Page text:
Thought Process: When I think of Peace the word seems to morph into "peaceful" and when I think peaceful I think trees, forests, nature and cemeteries. It may sound morbid but let me explain. Cemeteries are quiet places where one can think without much interference. Also my mother and I have always enjoyed going into cemeteries and looking at the names, dates and inscriptions on the tomb stones. We wonder about the people each tombstone represents. Who were they? How did they live? How did they die?
Recently my family and I went to Washington DC. While there we visited Arlington National Cemetery. The Cemetery is 200 acres of grass, trees and white tombstones and although the surroundings are very peaceful, the immediate effect upon entering the cemetery can be anything but a feeling of peace. Despite my facination with cemeteries and wanting to know about each person who lies buried there, I couldn't help but remember that each person is buried there because of our nation's search for Peace. And no matter how you might feel about the subject of war I think you can't help but feel the irony in this. As a result I felt this image would best represent this month's word.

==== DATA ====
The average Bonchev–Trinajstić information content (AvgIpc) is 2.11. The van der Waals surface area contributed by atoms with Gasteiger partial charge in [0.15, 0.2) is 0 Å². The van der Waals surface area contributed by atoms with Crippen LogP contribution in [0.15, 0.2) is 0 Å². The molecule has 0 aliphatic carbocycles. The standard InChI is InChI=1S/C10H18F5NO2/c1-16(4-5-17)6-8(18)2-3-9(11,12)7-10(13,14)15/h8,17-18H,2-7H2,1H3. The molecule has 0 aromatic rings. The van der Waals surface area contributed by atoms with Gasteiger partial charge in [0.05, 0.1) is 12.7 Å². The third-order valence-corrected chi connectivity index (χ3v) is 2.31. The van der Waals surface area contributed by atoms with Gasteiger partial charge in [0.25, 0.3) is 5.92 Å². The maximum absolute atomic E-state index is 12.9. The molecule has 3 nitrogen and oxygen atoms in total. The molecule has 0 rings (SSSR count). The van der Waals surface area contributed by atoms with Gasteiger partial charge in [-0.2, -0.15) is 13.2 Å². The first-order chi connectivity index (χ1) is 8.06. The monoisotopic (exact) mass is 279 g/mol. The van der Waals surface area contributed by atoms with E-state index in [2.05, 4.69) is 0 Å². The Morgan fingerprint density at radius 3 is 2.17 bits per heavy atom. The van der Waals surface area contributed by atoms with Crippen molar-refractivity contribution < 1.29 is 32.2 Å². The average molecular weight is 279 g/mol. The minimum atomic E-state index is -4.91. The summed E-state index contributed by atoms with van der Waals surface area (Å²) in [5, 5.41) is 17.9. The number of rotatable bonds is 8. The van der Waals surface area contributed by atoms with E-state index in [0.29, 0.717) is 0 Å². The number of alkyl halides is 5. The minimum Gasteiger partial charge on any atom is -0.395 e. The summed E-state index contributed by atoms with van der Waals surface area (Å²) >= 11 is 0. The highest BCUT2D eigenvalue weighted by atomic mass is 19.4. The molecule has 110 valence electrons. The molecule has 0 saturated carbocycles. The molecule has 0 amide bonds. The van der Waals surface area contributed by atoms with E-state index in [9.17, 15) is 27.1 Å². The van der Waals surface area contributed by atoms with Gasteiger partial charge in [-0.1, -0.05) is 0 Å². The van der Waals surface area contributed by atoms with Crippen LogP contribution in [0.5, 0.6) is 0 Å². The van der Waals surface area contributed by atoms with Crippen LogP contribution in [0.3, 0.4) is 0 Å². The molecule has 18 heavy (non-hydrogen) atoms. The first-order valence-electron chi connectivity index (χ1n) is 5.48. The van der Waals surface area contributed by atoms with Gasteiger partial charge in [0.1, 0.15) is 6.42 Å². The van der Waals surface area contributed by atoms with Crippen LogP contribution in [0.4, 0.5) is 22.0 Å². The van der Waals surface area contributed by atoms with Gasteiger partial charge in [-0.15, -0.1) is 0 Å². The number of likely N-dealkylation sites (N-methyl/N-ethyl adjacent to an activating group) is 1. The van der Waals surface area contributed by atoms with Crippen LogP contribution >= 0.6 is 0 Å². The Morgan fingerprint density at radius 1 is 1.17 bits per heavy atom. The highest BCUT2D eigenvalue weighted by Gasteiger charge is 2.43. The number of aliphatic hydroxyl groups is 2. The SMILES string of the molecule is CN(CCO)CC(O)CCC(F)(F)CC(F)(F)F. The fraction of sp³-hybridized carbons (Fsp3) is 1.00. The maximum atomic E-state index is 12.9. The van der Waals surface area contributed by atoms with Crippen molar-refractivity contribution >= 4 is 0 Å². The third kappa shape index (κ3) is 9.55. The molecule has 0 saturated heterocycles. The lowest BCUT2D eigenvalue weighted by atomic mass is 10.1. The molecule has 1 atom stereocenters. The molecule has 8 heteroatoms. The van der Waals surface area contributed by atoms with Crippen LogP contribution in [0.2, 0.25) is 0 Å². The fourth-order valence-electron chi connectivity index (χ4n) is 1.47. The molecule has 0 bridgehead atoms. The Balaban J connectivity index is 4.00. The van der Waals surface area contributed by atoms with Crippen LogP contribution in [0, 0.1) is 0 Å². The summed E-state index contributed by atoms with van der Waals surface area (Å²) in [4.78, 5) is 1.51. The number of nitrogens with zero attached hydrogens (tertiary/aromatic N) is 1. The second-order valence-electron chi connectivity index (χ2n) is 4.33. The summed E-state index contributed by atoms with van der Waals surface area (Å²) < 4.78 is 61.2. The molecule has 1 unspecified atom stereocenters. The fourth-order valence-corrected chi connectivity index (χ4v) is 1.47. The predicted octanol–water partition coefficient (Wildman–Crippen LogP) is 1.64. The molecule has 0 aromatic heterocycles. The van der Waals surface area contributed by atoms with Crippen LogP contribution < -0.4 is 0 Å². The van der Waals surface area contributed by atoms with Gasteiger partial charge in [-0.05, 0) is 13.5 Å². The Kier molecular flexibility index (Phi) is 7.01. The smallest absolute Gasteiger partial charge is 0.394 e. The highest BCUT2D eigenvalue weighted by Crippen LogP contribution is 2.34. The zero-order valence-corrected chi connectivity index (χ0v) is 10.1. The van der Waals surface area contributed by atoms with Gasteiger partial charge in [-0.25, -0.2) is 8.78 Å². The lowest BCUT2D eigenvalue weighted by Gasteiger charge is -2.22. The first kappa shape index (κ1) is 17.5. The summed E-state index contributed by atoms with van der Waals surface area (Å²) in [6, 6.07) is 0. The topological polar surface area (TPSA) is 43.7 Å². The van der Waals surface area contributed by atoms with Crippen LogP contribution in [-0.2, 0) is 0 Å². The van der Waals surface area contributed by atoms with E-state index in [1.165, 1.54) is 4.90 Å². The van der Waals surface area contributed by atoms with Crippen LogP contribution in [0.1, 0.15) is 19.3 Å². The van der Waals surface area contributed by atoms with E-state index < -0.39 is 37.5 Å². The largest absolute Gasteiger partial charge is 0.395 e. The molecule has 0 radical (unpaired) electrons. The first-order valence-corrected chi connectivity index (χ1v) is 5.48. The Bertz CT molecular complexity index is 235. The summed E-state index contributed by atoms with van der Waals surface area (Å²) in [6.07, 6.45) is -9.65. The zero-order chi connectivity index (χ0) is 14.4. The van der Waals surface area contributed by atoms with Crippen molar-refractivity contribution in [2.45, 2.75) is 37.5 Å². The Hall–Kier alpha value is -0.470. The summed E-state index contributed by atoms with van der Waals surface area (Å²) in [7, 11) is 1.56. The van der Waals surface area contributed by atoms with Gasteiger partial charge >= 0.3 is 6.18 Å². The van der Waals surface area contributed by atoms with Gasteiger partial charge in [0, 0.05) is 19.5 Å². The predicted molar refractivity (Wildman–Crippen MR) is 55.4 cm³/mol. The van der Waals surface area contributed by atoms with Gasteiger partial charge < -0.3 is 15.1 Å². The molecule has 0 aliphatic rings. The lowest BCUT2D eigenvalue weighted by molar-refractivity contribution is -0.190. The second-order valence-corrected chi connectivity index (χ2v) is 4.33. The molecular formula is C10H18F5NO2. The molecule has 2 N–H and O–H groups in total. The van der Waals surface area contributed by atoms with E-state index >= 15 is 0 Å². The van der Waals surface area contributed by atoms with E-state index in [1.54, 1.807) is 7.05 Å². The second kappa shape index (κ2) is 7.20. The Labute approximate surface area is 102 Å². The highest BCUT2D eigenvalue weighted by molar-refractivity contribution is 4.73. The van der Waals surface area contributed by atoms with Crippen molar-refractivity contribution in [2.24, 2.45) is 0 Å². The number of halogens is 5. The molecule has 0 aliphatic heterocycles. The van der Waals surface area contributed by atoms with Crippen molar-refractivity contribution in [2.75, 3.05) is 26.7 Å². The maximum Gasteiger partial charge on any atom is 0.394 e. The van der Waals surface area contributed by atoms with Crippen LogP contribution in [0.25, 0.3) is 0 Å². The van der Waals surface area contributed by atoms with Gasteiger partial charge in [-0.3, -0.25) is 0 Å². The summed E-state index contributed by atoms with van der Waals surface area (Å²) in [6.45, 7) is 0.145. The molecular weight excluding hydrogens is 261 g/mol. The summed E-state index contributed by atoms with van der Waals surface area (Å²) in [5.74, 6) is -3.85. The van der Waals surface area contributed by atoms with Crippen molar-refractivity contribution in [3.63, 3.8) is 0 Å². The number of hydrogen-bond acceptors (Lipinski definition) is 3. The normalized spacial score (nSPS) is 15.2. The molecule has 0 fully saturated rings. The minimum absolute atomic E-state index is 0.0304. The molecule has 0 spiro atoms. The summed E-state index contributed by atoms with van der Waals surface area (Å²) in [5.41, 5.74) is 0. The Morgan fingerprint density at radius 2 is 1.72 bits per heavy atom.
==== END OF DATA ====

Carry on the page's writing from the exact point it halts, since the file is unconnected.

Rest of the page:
How I made the quilt: I cropped a photo I took at Arlington and then used photoshop to superimpose the word "Peace" into the grass. I printed the photo in reverse and then took the print to a copy shop to be enlarged and color copied by a copier that uses toner. I then used Citrasolv to transfer the image onto a cotton fabric. I enhanced the image using colored pencils and Paintstiks. As I quilted the image with my friend Juliette's really cool Bernina, I did a bit of threadpainting on the trees & grass and then quilted around a number of the tombstones and the word "peace." Next I used a homemade foam stamp, which I learned to make when I read the book Inspired to Quilt, to put leaf images across a piece of silk organza. I placed the organza on top of the piece and quilted more. Lastly I cut the organza off of the main tree, the word "Peace" and the foremost tombstone. The edges are left unfinished.